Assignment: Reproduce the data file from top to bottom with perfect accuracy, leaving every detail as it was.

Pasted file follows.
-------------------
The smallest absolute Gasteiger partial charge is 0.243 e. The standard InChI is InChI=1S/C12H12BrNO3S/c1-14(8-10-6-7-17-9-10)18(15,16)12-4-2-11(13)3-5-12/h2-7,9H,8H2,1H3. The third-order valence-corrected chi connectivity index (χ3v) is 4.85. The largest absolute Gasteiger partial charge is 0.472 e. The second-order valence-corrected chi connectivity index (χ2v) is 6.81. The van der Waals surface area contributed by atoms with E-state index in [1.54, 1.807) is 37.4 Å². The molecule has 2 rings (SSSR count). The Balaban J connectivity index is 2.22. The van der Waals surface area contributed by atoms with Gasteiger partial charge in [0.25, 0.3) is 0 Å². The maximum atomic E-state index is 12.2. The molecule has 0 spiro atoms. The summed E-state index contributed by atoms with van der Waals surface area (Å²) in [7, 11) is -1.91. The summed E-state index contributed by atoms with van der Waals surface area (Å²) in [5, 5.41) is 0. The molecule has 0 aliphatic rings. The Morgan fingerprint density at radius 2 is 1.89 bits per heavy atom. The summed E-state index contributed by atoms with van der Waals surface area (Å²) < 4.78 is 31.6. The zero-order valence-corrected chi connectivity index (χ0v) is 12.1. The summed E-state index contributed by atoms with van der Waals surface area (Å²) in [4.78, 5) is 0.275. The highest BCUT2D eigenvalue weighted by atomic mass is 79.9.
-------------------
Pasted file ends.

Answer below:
The smallest absolute Gasteiger partial charge is 0.243 e. The standard InChI is InChI=1S/C12H12BrNO3S/c1-14(8-10-6-7-17-9-10)18(15,16)12-4-2-11(13)3-5-12/h2-7,9H,8H2,1H3. The third-order valence-corrected chi connectivity index (χ3v) is 4.85. The largest absolute Gasteiger partial charge is 0.472 e. The second-order valence-corrected chi connectivity index (χ2v) is 6.81. The van der Waals surface area contributed by atoms with E-state index in [1.54, 1.807) is 37.4 Å². The molecule has 2 rings (SSSR count). The Balaban J connectivity index is 2.22. The van der Waals surface area contributed by atoms with Gasteiger partial charge in [0.25, 0.3) is 0 Å². The maximum atomic E-state index is 12.2. The molecule has 0 spiro atoms. The summed E-state index contributed by atoms with van der Waals surface area (Å²) in [7, 11) is -1.91. The summed E-state index contributed by atoms with van der Waals surface area (Å²) in [5, 5.41) is 0. The molecule has 0 aliphatic rings. The Morgan fingerprint density at radius 2 is 1.89 bits per heavy atom. The summed E-state index contributed by atoms with van der Waals surface area (Å²) < 4.78 is 31.6. The zero-order valence-corrected chi connectivity index (χ0v) is 12.1. The summed E-state index contributed by atoms with van der Waals surface area (Å²) in [4.78, 5) is 0.275. The highest BCUT2D eigenvalue weighted by atomic mass is 79.9.